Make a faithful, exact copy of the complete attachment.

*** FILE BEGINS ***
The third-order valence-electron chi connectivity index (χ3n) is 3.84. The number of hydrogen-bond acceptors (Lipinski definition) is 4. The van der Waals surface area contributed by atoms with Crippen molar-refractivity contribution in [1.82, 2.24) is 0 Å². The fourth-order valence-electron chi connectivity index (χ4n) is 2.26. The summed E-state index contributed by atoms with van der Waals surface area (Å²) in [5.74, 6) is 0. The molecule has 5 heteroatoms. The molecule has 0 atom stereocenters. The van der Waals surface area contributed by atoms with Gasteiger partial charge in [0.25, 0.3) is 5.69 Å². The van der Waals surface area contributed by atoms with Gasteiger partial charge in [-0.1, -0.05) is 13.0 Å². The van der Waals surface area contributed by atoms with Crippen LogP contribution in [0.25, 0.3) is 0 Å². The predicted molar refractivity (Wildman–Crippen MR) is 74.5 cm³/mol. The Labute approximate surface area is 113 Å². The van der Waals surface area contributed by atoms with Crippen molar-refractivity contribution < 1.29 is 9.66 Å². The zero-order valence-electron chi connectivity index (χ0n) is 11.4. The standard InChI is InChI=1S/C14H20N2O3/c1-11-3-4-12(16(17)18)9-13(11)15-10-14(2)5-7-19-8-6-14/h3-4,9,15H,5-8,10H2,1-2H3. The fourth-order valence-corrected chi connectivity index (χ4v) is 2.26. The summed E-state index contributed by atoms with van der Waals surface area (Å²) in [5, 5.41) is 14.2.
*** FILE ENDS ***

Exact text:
The third-order valence-electron chi connectivity index (χ3n) is 3.84. The number of hydrogen-bond acceptors (Lipinski definition) is 4. The van der Waals surface area contributed by atoms with Crippen molar-refractivity contribution in [1.82, 2.24) is 0 Å². The fourth-order valence-electron chi connectivity index (χ4n) is 2.26. The summed E-state index contributed by atoms with van der Waals surface area (Å²) in [5.74, 6) is 0. The molecule has 5 heteroatoms. The molecule has 0 atom stereocenters. The van der Waals surface area contributed by atoms with Gasteiger partial charge in [0.25, 0.3) is 5.69 Å². The van der Waals surface area contributed by atoms with Gasteiger partial charge in [-0.1, -0.05) is 13.0 Å². The van der Waals surface area contributed by atoms with Crippen LogP contribution in [0.25, 0.3) is 0 Å². The predicted molar refractivity (Wildman–Crippen MR) is 74.5 cm³/mol. The Labute approximate surface area is 113 Å². The van der Waals surface area contributed by atoms with Crippen molar-refractivity contribution < 1.29 is 9.66 Å². The zero-order valence-electron chi connectivity index (χ0n) is 11.4. The standard InChI is InChI=1S/C14H20N2O3/c1-11-3-4-12(16(17)18)9-13(11)15-10-14(2)5-7-19-8-6-14/h3-4,9,15H,5-8,10H2,1-2H3. The fourth-order valence-corrected chi connectivity index (χ4v) is 2.26. The summed E-state index contributed by atoms with van der Waals surface area (Å²) in [5, 5.41) is 14.2.